TO WRAP UP..

So the fishing was tough, that’s for sure but there were still plenty great moments and that’s what fishing is. Yes, we enjoy the whole thing the but the highs are what we remember… or is it? Maybe it is the whole thing we remember and enjoy? I need to think about this. When I think back about a days fishing I remember it as a whole and not so much the moments.. hmmm.. Is it about the moments or the whole day??? Can I say both? I think I can! No, I got it.. During the day it’s all about the moments, afterwards, thinking back, its about the whole thing! Rambling there, sorry about that.. Where was I.. Yes, plenty great moments! Great moments with fish, friends, family and general craic that I only get at home!

Tight lines all! Big trip coming up.. Malaysia, Ireland, USA, Azores, Portugal. I’ll have 4 fly rods.

Ronan..

For guiding enquiries in NZ next season see my website http://www.ronansflyfishingmissions.com or email me ronan@sexyloops.com

Strip-Striking Trout…

January 31st, 2013 3 comments

I’m just in from my best Dunstan outing so far this season. I had 10 in 2.5hours, All but one on a single simple mayfly pattern I tied for the Mataura last season. I started with a bugger and caught one. I often start this way to connect with the lake. Once I have a feel for what’s going on I adapt to my environment. The fishing was fast and exciting. Fish were up, tracking along the surface and rising multiple times. One fish, which I did not catch, rose about 100 times, constantly changing direction. I got my fly in front of him a few times but he was locked on to something else. The fish were rising like caenis feeders on Lough Corrib so I’m guessing their main diet during this rise was something tiny. I never thought to have a close look in the water and find out! It didn’t matter anyway. The important thing was to be able to put my fly about a foot or 2 in front of a tracking fish, any more and the fish would probably change direction and not see my fly. There were no mayfly hatching by the way. The lake should provide this sort of action for the next few months and I’ll be in the thick of it.

A few years ago while fishing for lake edge cruisers with a single nymph I found myself strip striking! I’ve been doing this for a long time now and this is why.. When you see a fish approaching (or cruising away from you!) you get into position and take your shot. You know roughly where your fly is as it sinks. You watch the fish carefully looking for any change in direction or movement of his mouth when he is nearing your fly. If it moves you strike. If your almost sure, you strike, maybe. If your 50/50 you strike?? I don’t, at least not with the rod. If you strike with the rod and the fish has not taken you will probably spook the fish. If you strip strike you gain 3 advantages. 1, If the fish has taken you will hook up with the strip strike. 2, If the fish has not taken your fly, your fly is still in the zone. Finally 3, you are far less likely to spook a fish with a strip strike as you would be with a rod strike. With a failed rod strike you also have to recast! There are other applications for the strip strike in trout fishing. It’s very useful when lure fishing. A fish might be so close to your fly that you think he has it taken. Don’t strike with the rod! Strip strike and keep your fly in the zone. The strip often induces a take too..  Try it out if you haven’t done so already!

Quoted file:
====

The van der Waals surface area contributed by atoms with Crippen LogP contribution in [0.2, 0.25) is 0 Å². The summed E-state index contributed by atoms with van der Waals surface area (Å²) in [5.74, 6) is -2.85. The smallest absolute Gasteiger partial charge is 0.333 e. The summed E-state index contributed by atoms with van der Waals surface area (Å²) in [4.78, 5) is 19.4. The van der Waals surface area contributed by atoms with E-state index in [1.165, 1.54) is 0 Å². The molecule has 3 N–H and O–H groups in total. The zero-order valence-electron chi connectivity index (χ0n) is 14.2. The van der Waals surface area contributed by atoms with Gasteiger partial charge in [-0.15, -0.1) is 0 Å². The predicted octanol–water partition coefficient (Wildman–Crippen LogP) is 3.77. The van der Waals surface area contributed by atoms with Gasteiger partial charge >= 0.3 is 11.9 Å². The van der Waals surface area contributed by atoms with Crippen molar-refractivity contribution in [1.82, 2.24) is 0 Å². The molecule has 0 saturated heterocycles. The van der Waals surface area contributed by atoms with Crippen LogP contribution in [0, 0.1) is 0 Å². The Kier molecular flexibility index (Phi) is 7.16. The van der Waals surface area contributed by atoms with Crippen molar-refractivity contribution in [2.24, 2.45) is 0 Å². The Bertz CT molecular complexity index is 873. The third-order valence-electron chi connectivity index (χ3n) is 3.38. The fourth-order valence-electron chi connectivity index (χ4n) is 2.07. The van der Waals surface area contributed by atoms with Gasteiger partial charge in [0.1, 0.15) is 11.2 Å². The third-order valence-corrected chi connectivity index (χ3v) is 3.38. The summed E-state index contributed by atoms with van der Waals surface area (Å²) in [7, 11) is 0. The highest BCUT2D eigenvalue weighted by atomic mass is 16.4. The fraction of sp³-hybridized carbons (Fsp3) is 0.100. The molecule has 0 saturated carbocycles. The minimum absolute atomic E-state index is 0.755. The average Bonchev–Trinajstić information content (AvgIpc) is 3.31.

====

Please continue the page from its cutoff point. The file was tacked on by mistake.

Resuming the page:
Tomorrow night is card night for the boys (I won about 150 bucks last time) and on Saturday I’m off to James Wilkinsons wedding. James did you invite some single women?? I sure I’ll squeeze in a few hours on a river somewhere… but maybe not!

Thanks to all my new subscribers! I will endeavour to keep this interesting.. Below are some random shots from about 2 weeks ago to today.

Tight Lines.  Stuntman Ronan..